Rivaroxaban reduces ischaemic events in patients with PAD
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Patients with PAD who are treated with revascularization for limb symptoms have a 4-fold increased risk of subsequent vascular complications compared with patients who have never undergone revascularization. The previously published COMPASS trial showed that in a population of patients with chronic and stable PAD, rivaroxaban added to aspirin therapy significantly reduced the risk of ischaemic events compared with aspirin therapy alone. The VOYAGAER PAD investigators thus sought to determine the safety and efficacy of adding this anticoagulant to aspirin to lower ischaemic risk in patients with PAD after revascularization.

The investigators randomly assigned 3,286 patients to rivaroxaban (2.5 mg twice daily) plus aspirin and 3,278 patients to placebo plus aspirin. At a median follow-up of 28 months, the incidence of the primary end point (a composite of acute limb ischaemia, major amputation for vascular causes, myocardial infarction, ischaemic stroke or cardiovascular death) was 17.3% in the rivaroxaban group and 19.9% in the aspirin group.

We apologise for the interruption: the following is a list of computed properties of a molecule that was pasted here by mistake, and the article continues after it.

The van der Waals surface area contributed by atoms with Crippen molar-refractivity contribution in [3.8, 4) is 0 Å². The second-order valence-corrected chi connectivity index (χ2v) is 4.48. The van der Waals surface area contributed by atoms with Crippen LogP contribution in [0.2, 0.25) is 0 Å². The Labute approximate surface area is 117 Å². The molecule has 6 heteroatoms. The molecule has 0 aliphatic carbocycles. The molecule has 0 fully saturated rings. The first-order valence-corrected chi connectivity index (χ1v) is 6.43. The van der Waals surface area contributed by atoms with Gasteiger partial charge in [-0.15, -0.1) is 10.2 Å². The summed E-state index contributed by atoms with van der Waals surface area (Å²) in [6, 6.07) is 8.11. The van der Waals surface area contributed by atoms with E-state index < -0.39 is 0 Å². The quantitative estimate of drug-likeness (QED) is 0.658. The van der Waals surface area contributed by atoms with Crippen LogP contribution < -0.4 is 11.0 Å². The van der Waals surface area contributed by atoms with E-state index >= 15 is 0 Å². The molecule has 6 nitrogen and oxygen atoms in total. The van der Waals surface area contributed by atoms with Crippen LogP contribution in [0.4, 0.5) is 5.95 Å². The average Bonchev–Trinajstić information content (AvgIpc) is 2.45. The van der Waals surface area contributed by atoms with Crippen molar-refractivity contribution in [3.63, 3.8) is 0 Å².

The benefit of rivaroxaban was consistent across all subgroups, occurred early (from 3 months) and continued to accrue over time. Importantly, the principal safety outcome of TIMI major bleeding was not significantly different between the two treatment groups, but the incidence of the secondary safety outcome of ISTH major bleeding was greater in the rivaroxaban group. Overall, the investigators estimated that for every 10,000 patients treated for 1 year, the addition of rivaroxaban to aspirin therapy will prevent 181 ischaemic events at the expense of 29 TIMI major bleeding events.

These results extend and complement the observations in the COMPASS trial, which showed reductions in ischaemic risk … in a broad population of patients with chronic [PAD],” summarize the investigators.

Source: https://www.nature.com/articles/s41569-020-0385-9